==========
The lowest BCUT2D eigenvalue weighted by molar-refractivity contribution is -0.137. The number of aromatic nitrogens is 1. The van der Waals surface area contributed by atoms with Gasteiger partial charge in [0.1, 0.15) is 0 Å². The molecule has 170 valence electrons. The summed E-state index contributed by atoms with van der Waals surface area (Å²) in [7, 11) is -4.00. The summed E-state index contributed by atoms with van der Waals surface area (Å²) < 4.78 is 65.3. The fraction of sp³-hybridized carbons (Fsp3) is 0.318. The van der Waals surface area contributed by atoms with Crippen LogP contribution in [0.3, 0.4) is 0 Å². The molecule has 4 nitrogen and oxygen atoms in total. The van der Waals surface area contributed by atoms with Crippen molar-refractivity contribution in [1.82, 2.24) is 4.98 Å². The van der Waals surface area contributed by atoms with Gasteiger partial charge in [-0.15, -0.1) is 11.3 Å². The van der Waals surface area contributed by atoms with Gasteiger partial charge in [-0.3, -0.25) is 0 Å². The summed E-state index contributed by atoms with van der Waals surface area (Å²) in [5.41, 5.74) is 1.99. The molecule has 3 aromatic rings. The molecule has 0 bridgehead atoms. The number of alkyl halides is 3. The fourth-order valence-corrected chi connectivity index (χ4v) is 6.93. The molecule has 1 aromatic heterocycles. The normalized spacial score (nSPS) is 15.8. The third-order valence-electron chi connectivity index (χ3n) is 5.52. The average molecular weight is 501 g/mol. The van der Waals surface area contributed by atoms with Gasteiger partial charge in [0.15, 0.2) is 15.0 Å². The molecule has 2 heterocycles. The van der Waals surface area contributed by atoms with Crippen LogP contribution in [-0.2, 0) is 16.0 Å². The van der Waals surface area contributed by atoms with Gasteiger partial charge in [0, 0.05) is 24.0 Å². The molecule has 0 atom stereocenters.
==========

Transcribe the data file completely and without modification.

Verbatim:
The lowest BCUT2D eigenvalue weighted by molar-refractivity contribution is -0.137. The number of aromatic nitrogens is 1. The van der Waals surface area contributed by atoms with Gasteiger partial charge in [0.1, 0.15) is 0 Å². The molecule has 170 valence electrons. The summed E-state index contributed by atoms with van der Waals surface area (Å²) in [7, 11) is -4.00. The summed E-state index contributed by atoms with van der Waals surface area (Å²) < 4.78 is 65.3. The fraction of sp³-hybridized carbons (Fsp3) is 0.318. The van der Waals surface area contributed by atoms with Crippen LogP contribution in [0.3, 0.4) is 0 Å². The molecule has 4 nitrogen and oxygen atoms in total. The van der Waals surface area contributed by atoms with Crippen molar-refractivity contribution in [1.82, 2.24) is 4.98 Å². The van der Waals surface area contributed by atoms with Gasteiger partial charge in [-0.15, -0.1) is 11.3 Å². The van der Waals surface area contributed by atoms with Gasteiger partial charge in [-0.3, -0.25) is 0 Å². The summed E-state index contributed by atoms with van der Waals surface area (Å²) in [5.41, 5.74) is 1.99. The molecule has 3 aromatic rings. The molecule has 0 bridgehead atoms. The number of alkyl halides is 3. The fourth-order valence-corrected chi connectivity index (χ4v) is 6.93. The molecule has 1 aromatic heterocycles. The normalized spacial score (nSPS) is 15.8. The third-order valence-electron chi connectivity index (χ3n) is 5.52. The average molecular weight is 501 g/mol. The van der Waals surface area contributed by atoms with Gasteiger partial charge in [0.15, 0.2) is 15.0 Å². The molecule has 2 heterocycles. The van der Waals surface area contributed by atoms with Crippen LogP contribution in [-0.2, 0) is 16.0 Å². The van der Waals surface area contributed by atoms with Gasteiger partial charge in [0, 0.05) is 24.0 Å². The molecule has 0 atom stereocenters.